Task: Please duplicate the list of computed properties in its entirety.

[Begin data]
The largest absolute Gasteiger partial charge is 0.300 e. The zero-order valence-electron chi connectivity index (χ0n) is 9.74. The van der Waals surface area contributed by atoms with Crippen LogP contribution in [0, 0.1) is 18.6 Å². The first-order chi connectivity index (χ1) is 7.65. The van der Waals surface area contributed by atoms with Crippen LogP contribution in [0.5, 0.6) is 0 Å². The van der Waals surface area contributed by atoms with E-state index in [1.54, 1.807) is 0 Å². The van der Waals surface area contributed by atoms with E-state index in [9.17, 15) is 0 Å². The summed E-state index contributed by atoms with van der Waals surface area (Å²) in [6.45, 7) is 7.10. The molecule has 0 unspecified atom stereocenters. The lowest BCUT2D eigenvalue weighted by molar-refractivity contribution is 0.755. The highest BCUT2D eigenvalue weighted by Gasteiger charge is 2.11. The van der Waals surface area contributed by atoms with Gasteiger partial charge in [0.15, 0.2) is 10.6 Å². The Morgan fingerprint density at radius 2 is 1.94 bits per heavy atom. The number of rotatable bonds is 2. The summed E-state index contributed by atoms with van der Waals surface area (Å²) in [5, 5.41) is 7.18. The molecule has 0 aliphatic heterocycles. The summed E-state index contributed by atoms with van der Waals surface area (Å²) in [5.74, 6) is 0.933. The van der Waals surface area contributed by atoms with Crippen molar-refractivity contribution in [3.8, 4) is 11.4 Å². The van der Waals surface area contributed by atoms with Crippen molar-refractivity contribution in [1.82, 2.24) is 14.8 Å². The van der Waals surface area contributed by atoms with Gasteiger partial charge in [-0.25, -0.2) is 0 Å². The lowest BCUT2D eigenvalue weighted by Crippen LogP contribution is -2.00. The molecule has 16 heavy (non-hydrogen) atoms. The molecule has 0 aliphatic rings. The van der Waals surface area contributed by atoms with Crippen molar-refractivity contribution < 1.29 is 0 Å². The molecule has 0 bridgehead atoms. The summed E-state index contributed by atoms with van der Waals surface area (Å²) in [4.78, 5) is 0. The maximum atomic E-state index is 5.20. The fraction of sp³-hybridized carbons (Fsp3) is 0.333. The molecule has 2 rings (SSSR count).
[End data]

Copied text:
The largest absolute Gasteiger partial charge is 0.300 e. The zero-order valence-electron chi connectivity index (χ0n) is 9.74. The van der Waals surface area contributed by atoms with Crippen LogP contribution in [0, 0.1) is 18.6 Å². The first-order chi connectivity index (χ1) is 7.65. The van der Waals surface area contributed by atoms with Crippen LogP contribution in [0.5, 0.6) is 0 Å². The van der Waals surface area contributed by atoms with E-state index in [1.54, 1.807) is 0 Å². The van der Waals surface area contributed by atoms with E-state index in [9.17, 15) is 0 Å². The summed E-state index contributed by atoms with van der Waals surface area (Å²) in [6.45, 7) is 7.10. The molecule has 0 unspecified atom stereocenters. The lowest BCUT2D eigenvalue weighted by molar-refractivity contribution is 0.755. The highest BCUT2D eigenvalue weighted by Gasteiger charge is 2.11. The van der Waals surface area contributed by atoms with Gasteiger partial charge in [0.15, 0.2) is 10.6 Å². The Morgan fingerprint density at radius 2 is 1.94 bits per heavy atom. The number of rotatable bonds is 2. The summed E-state index contributed by atoms with van der Waals surface area (Å²) in [5, 5.41) is 7.18. The molecule has 0 aliphatic heterocycles. The summed E-state index contributed by atoms with van der Waals surface area (Å²) in [5.74, 6) is 0.933. The van der Waals surface area contributed by atoms with Crippen molar-refractivity contribution in [3.8, 4) is 11.4 Å². The van der Waals surface area contributed by atoms with Crippen molar-refractivity contribution in [1.82, 2.24) is 14.8 Å². The van der Waals surface area contributed by atoms with Gasteiger partial charge in [-0.25, -0.2) is 0 Å². The lowest BCUT2D eigenvalue weighted by Crippen LogP contribution is -2.00. The molecule has 16 heavy (non-hydrogen) atoms. The molecule has 0 aliphatic rings. The van der Waals surface area contributed by atoms with Crippen molar-refractivity contribution < 1.29 is 0 Å². The molecule has 0 bridgehead atoms. The summed E-state index contributed by atoms with van der Waals surface area (Å²) in [4.78, 5) is 0. The maximum atomic E-state index is 5.20. The fraction of sp³-hybridized carbons (Fsp3) is 0.333. The molecule has 2 rings (SSSR count).